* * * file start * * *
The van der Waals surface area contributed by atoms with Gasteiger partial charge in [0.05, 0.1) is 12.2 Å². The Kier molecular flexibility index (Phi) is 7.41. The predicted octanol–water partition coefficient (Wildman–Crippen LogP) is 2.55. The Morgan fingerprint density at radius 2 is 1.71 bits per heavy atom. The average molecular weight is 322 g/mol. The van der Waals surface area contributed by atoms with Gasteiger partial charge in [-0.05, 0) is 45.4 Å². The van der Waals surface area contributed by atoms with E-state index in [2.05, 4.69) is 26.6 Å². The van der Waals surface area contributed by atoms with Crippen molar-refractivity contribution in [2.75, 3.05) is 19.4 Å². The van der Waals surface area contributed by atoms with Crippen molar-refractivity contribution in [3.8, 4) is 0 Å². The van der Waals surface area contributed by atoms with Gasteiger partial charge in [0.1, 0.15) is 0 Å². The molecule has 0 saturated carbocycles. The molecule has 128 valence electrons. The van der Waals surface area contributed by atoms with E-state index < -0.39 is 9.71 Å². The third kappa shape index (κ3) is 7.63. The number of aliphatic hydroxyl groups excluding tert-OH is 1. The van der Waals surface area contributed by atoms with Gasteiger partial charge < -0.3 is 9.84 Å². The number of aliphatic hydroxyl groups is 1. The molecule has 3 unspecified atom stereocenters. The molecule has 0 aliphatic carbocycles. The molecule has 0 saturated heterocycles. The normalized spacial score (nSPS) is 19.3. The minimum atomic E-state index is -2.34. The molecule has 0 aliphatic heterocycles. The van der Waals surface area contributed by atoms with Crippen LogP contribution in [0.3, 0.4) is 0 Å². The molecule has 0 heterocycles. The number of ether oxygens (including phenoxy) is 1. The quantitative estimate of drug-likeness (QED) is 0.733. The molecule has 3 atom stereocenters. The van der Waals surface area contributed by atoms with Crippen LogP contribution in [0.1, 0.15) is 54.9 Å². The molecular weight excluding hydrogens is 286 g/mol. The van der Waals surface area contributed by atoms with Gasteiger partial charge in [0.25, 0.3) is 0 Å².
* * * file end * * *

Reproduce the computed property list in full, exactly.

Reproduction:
The van der Waals surface area contributed by atoms with Gasteiger partial charge in [0.05, 0.1) is 12.2 Å². The Kier molecular flexibility index (Phi) is 7.41. The predicted octanol–water partition coefficient (Wildman–Crippen LogP) is 2.55. The Morgan fingerprint density at radius 2 is 1.71 bits per heavy atom. The average molecular weight is 322 g/mol. The van der Waals surface area contributed by atoms with Gasteiger partial charge in [-0.05, 0) is 45.4 Å². The van der Waals surface area contributed by atoms with E-state index in [2.05, 4.69) is 26.6 Å². The van der Waals surface area contributed by atoms with Crippen molar-refractivity contribution in [2.75, 3.05) is 19.4 Å². The van der Waals surface area contributed by atoms with Crippen molar-refractivity contribution in [3.8, 4) is 0 Å². The van der Waals surface area contributed by atoms with Gasteiger partial charge in [0.1, 0.15) is 0 Å². The molecule has 0 saturated carbocycles. The molecule has 128 valence electrons. The van der Waals surface area contributed by atoms with E-state index < -0.39 is 9.71 Å². The third kappa shape index (κ3) is 7.63. The number of aliphatic hydroxyl groups excluding tert-OH is 1. The van der Waals surface area contributed by atoms with Gasteiger partial charge < -0.3 is 9.84 Å². The number of aliphatic hydroxyl groups is 1. The molecule has 3 unspecified atom stereocenters. The molecule has 0 aliphatic carbocycles. The molecule has 0 saturated heterocycles. The normalized spacial score (nSPS) is 19.3. The minimum atomic E-state index is -2.34. The molecule has 0 aliphatic heterocycles. The van der Waals surface area contributed by atoms with Crippen LogP contribution in [0.3, 0.4) is 0 Å². The molecule has 0 heterocycles. The number of ether oxygens (including phenoxy) is 1. The quantitative estimate of drug-likeness (QED) is 0.733. The molecule has 3 atom stereocenters. The van der Waals surface area contributed by atoms with Crippen LogP contribution in [0.1, 0.15) is 54.9 Å². The molecular weight excluding hydrogens is 286 g/mol. The van der Waals surface area contributed by atoms with Gasteiger partial charge in [0.25, 0.3) is 0 Å².